Systemic range shifts lags among a pollinator species assemblage following rapid climate change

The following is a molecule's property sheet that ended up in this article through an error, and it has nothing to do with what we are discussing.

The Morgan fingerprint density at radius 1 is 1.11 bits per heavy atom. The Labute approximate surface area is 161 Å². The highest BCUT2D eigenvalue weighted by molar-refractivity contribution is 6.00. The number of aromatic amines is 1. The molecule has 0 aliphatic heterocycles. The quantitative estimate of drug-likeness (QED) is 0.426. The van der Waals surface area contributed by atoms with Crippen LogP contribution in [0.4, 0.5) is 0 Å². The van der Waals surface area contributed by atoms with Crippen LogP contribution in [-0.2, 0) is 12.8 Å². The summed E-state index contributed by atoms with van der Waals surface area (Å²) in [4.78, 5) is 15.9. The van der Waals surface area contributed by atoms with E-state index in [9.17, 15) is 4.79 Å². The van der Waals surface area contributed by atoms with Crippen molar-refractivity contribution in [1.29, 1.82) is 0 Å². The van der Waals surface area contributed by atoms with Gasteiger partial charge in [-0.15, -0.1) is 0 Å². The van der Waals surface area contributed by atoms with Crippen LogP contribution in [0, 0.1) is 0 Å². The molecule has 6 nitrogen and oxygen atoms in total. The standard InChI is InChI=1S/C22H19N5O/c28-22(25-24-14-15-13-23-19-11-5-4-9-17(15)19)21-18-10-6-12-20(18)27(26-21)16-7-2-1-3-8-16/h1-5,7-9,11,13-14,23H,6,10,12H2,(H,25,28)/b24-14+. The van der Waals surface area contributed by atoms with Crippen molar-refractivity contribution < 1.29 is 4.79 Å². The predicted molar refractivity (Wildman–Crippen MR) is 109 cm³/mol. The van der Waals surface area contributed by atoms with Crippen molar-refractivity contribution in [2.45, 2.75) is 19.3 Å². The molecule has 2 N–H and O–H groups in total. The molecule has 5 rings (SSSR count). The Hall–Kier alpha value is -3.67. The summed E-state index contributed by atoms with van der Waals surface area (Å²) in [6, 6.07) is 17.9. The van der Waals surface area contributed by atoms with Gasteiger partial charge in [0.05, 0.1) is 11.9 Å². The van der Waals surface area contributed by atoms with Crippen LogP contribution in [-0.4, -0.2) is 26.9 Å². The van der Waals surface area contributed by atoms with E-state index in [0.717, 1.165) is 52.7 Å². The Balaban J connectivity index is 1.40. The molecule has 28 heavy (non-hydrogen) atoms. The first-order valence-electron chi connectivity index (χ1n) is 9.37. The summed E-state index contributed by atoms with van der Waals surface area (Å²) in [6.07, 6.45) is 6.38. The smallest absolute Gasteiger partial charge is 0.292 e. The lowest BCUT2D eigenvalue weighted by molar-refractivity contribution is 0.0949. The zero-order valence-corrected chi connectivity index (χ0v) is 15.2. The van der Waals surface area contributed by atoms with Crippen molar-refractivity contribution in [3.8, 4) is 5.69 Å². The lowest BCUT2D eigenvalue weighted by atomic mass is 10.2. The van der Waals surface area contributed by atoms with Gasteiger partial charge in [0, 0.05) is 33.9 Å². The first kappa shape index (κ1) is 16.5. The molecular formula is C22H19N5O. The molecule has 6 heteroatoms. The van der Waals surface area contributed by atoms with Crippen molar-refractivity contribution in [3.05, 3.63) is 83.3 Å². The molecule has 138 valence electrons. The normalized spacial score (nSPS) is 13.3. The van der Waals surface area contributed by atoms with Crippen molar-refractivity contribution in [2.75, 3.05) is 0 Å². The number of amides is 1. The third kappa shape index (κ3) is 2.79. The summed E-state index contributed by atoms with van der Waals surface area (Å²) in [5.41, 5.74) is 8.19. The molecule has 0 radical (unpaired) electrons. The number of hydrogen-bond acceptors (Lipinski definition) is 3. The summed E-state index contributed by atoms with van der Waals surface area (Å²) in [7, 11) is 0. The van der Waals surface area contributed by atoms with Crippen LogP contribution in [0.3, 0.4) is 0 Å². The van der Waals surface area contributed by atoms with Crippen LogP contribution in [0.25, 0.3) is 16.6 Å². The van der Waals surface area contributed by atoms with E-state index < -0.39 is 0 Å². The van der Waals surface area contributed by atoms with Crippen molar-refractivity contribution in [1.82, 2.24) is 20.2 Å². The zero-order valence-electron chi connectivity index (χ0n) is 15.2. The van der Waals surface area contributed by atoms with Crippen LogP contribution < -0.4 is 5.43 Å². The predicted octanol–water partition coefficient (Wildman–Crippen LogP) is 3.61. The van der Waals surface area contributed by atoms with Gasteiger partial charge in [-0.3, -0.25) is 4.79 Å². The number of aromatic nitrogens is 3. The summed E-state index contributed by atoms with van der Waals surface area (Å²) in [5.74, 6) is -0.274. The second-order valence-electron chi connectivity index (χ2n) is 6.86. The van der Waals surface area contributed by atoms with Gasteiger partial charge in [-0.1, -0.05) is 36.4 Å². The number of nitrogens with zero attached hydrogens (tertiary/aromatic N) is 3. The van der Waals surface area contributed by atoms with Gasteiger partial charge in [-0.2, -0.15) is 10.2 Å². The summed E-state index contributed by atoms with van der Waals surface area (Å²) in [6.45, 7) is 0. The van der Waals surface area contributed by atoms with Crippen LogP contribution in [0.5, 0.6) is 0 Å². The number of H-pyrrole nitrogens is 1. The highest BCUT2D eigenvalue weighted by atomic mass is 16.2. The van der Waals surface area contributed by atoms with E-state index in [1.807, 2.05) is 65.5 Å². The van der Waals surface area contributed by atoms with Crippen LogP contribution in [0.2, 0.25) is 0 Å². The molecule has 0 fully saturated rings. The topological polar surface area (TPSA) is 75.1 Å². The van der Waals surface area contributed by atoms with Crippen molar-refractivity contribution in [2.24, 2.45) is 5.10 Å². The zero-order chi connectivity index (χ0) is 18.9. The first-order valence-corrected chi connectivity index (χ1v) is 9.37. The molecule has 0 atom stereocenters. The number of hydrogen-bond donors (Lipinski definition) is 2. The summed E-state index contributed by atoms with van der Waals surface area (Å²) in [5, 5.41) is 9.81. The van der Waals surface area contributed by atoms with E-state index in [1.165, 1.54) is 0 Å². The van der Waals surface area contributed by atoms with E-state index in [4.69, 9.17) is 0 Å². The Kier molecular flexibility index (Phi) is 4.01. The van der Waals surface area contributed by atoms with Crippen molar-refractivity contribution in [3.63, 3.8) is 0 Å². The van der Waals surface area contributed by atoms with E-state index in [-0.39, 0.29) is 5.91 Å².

Contemporary climate change is driving widespread geographical range shifts among many species. If species are tracking changing climate successfully, then leading populations should experience similar climatic conditions through time as new populations establish beyond historical range margins. Here, we investigate geographical range shifts relative to changing climatic conditions among a particularly well-sampled assemblage of butterflies in Canada. We assembled observations of 81 species and measured their latitudinal displacement between two periods: 1960–1975 (a period of little climate change) and 1990–2005 (a period with large climate change). We find an unexpected trend for species’ northern borders to shift progressively less relative to increasing minimum winter temperatures in northern Canada. This study demonstrates a novel, systemic latitudinal gradient in lags among a large species assemblage in responses to recent climate change. Even among the most mobile species and without anthropogenic barriers to dispersal, these pollinators have been unable to extend their ranges as fast as required to keep pace with climate change.